|Publication number||US4284069 A|
|Application number||US 06/066,217|
|Publication date||Aug 18, 1981|
|Filing date||Aug 13, 1979|
|Priority date||Aug 21, 1978|
|Also published as||DE2836542A1|
|Publication number||06066217, 066217, US 4284069 A, US 4284069A, US-A-4284069, US4284069 A, US4284069A|
|Inventors||Horst Horster, Wilhelm Hermann, Klaus Klinkenberg|
|Original Assignee||U.S. Philips Corporation|
|Export Citation||BiBTeX, EndNote, RefMan|
|Patent Citations (7), Referenced by (11), Classifications (20), Legal Events (1)|
|External Links: USPTO, USPTO Assignment, Espacenet|
This invention relates to a wall element, comprising a solar collector which is disposed between two parallel transparent panes and which consists of a number of elongate metal absorber plates each paraxially arranged in an evacuated transparent tube in heat-conductive contact with a tube for a heat energy transport liquid, one surface of each absorber plate being provided with a black coating, whilst the other surface is provided with a layer which reflects sunlight and infrared radiation.
In a wall element of this kind which is known from U.S. Pat. No. 4,014,313, the absorber plates are arranged in a louvered manner at a fixed angle with respect to the horizontal, so that they receive as much sunlight as possible, but the room behind the wall element is substantially completely shielded from direct sunlight thereby. In order to enhance this property, the inner pane of the wall element is provided with a reflective surface. The space between the two transparent panes is evacuated. However, this necessitates the use of very thick panes and/or comparatively small wall element surfaces, since otherwise the panes will be pressed inwards due to the vacuum. Because the outer pane is not provided with a layer, heat losses occur so that this wall element does not provide satisfactory insulation. It operates virtually only as an active solar collector system. This is to be understood to mean a system in which the solar collector converts the radiation energy into thermal energy which is supplied to a heat accumulator, after which the heat energy is discharged to rooms via radiators and the like. This known wall element cannot be switched over to a so-called passive solar heating system.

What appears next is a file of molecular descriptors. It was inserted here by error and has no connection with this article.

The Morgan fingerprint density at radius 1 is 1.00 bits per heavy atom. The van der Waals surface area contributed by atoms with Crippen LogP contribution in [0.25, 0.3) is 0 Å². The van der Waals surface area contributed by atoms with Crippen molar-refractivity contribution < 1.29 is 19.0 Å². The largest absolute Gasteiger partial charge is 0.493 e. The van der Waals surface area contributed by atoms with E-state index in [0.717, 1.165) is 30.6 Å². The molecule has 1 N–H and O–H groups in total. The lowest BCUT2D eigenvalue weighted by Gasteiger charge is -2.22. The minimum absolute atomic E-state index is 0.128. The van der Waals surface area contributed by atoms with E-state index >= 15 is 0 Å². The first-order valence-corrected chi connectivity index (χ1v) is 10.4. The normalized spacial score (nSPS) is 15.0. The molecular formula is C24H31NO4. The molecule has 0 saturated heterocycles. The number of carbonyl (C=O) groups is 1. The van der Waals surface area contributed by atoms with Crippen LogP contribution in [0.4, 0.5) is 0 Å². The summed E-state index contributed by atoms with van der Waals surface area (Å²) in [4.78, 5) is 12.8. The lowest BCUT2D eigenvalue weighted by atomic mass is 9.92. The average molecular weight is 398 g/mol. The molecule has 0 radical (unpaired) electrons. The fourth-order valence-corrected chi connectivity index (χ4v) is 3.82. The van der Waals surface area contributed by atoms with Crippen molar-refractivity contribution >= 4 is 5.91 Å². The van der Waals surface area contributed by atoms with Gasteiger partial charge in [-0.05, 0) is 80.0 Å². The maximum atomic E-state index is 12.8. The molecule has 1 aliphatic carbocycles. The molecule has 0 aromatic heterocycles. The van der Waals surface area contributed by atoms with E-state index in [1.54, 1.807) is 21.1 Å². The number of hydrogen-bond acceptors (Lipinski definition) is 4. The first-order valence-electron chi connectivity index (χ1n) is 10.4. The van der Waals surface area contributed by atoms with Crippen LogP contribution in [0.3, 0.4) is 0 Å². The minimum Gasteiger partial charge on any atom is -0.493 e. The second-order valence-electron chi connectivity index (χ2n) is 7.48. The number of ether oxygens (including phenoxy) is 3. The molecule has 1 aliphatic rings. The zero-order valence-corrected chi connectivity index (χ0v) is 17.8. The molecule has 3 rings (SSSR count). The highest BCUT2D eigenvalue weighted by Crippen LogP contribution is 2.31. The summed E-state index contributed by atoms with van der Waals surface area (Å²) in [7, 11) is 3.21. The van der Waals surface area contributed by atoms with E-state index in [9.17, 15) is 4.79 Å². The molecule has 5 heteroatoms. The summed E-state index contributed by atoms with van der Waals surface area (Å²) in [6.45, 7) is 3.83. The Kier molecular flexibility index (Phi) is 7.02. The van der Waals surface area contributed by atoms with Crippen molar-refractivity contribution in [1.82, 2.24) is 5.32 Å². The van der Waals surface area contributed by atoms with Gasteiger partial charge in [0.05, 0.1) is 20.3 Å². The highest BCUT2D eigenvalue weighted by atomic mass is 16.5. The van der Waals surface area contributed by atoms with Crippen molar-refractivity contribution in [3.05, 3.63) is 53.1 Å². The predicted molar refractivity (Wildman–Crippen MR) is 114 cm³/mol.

Passive solar heating systems normally consist of a suitably insulating window and a correspondingly proportioned heat accumulator, for example, the wall of a room.